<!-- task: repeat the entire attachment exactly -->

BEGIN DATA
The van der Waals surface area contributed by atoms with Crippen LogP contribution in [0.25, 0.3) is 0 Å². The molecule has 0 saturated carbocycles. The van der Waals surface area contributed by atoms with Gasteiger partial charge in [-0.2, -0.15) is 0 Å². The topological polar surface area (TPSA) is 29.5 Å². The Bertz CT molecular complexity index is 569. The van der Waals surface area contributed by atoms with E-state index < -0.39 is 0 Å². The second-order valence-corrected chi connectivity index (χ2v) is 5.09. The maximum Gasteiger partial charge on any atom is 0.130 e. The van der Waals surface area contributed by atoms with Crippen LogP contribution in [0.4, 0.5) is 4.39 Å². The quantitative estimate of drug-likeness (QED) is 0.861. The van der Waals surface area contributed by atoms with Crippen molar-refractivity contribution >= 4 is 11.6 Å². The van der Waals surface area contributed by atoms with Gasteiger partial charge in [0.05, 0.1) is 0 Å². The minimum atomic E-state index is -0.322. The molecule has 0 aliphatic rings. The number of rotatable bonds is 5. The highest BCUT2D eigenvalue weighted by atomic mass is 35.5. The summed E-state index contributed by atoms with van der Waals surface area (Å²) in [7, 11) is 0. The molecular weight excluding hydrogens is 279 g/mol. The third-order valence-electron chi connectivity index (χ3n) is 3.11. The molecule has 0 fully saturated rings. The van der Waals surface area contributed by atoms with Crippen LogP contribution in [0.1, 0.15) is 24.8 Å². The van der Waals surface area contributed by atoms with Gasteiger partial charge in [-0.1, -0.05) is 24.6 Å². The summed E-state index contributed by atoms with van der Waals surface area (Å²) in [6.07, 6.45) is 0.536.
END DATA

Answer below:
The van der Waals surface area contributed by atoms with Crippen LogP contribution in [0.25, 0.3) is 0 Å². The molecule has 0 saturated carbocycles. The van der Waals surface area contributed by atoms with Gasteiger partial charge in [-0.2, -0.15) is 0 Å². The topological polar surface area (TPSA) is 29.5 Å². The Bertz CT molecular complexity index is 569. The van der Waals surface area contributed by atoms with E-state index < -0.39 is 0 Å². The second-order valence-corrected chi connectivity index (χ2v) is 5.09. The maximum Gasteiger partial charge on any atom is 0.130 e. The van der Waals surface area contributed by atoms with Crippen LogP contribution in [0.4, 0.5) is 4.39 Å². The quantitative estimate of drug-likeness (QED) is 0.861. The van der Waals surface area contributed by atoms with Crippen molar-refractivity contribution >= 4 is 11.6 Å². The van der Waals surface area contributed by atoms with Gasteiger partial charge in [0.05, 0.1) is 0 Å². The minimum atomic E-state index is -0.322. The molecule has 0 aliphatic rings. The number of rotatable bonds is 5. The highest BCUT2D eigenvalue weighted by atomic mass is 35.5. The summed E-state index contributed by atoms with van der Waals surface area (Å²) in [7, 11) is 0. The molecular weight excluding hydrogens is 279 g/mol. The third-order valence-electron chi connectivity index (χ3n) is 3.11. The molecule has 0 fully saturated rings. The van der Waals surface area contributed by atoms with Crippen LogP contribution in [0.1, 0.15) is 24.8 Å². The van der Waals surface area contributed by atoms with Gasteiger partial charge in [-0.1, -0.05) is 24.6 Å². The summed E-state index contributed by atoms with van der Waals surface area (Å²) in [6.07, 6.45) is 0.536.